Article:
The pizza is fed electricity from a 7.45-kWh battery that is good for 15.5 miles of pure-electric driving. Given that you can plug it in at home to charge it up, you could theoretically accomplish much of your non-twisty road daily driving on electric power alone.

As you may already know, an electric motor produces 100% of its torque as soon as it starts spinning, so right off the line you are boosted by all the output of the electric motor, along with whatever the ICE is making at those rpms, so any potential lag or holes in the acceleration curve are covered, resulting in a smooth progression of power and torque up to the top of the tach.

The result is pure, streaming oomph, accompanied by a roaring engine note not unlike a V12. Really—give it a listen when you go for a test drive at your Ferrari dealer.

All that power goes to the rear wheels via an eight-speed F1 DCT, as Ferrari calls it, with automatic and manual shifting modes. Then, all you have to do is pick which driving mode you want: eDrive for electric, Hybrid, Performance, or Qualifying. It’s only in Qualifying that you get all 818 hp, by the way. Step it down to Performance mode and you lose about 40 cavallinos, but the engine starts charging the battery when it can. Go all the way down to eDrive and you’re at the 165 hp of the electric motor. Hybrid sways in between them all.

You adjust the modes via the manettino dial on the right of the steering wheel, and the power modes via a touchpad on the left. Among the electronic controls thus adjusted is eSSC, electronic side slip control, which lets you slide around without intrusive controls kicking in. That and a long list of acronym-heavy electronic performance aids keep you on the road and out of the weeds while still allowing fun. It encourages you instead of admonishing you.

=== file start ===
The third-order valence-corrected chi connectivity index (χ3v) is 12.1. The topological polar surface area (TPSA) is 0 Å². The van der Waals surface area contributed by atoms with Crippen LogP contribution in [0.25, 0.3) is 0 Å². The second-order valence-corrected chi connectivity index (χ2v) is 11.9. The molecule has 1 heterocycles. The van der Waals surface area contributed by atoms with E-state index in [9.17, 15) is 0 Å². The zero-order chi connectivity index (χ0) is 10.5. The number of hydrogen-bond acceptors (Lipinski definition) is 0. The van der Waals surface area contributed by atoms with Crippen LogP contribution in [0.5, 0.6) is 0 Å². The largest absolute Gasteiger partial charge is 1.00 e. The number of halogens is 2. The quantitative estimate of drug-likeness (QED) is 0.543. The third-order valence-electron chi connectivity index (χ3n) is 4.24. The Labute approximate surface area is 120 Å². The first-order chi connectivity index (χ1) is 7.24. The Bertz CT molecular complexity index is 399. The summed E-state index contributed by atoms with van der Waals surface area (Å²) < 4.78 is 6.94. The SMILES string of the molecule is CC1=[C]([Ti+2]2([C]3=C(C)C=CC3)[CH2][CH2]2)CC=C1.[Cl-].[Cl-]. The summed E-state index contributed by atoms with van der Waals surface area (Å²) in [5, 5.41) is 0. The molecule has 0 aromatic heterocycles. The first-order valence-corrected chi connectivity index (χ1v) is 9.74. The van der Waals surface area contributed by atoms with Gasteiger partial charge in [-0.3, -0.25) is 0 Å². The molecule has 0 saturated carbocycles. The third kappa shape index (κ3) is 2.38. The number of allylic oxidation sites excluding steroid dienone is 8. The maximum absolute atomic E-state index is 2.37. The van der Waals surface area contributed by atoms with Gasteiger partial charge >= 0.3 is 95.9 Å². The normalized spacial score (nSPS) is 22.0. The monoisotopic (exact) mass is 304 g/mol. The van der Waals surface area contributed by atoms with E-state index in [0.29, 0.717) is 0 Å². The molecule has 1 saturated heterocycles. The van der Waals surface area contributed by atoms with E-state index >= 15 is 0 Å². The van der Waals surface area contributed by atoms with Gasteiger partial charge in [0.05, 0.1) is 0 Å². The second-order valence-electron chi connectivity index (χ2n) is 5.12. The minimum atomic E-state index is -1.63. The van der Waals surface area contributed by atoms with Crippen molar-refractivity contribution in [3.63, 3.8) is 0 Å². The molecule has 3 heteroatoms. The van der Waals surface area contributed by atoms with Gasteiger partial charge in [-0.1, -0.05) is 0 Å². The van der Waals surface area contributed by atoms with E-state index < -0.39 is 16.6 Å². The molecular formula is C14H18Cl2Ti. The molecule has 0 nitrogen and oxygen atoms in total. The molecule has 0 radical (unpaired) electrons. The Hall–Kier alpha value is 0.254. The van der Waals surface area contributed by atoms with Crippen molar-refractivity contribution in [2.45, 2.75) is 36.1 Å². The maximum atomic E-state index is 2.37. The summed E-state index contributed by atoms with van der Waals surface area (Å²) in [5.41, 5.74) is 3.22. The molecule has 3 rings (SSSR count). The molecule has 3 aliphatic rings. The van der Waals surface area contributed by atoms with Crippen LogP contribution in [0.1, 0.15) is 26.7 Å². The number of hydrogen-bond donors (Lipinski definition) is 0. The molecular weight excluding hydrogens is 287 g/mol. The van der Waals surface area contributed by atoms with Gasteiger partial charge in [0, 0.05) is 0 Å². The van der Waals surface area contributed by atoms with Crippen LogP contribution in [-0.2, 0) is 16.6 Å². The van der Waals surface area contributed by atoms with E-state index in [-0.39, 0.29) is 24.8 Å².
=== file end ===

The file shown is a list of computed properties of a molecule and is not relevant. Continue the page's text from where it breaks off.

The result? Molto bene. As soon as you get in the car—granted not as easy as getting in almost any “normal” car—you realize this is something special. Mine had carbon-fiber seats with thin layers of leather-swathed padding slathered over them. Simple adjustments put the seat about where you want it.

Listen instead to the howl of the V6 that thinks it’s a V12. It’s a lovely sound.

The instrument panel is all right there in front of you, viewable through the steering wheel. The interface is very close, if not exactly the same, as the one in the SF90. You can change the display around as necessary to show navigation or speedo, tach, gauges, or a mix of all the above.

As soon as I drove through the parking lot I could feel this was something special. Only a few months ago I was raving about the SF90 and how it managed the best and most perfect balance between handling and comfort, how it could match driving desire to tracking performance without ever extracting a price for it in comfort.

Well, the 296 is better than that, the best road-going sports or supercar out there. In the hands of test-driver Simone, it’s faster around Ferrari’s storied test track at Fiorano than any rear-drive V8-powered Berlinetta, Ferrari says. The SF90 is quicker but only because it has all-wheel drive, a big asset on that tight and twisting test track. The 296 returns a lap time of 1:21. Try and match that on your gaming console.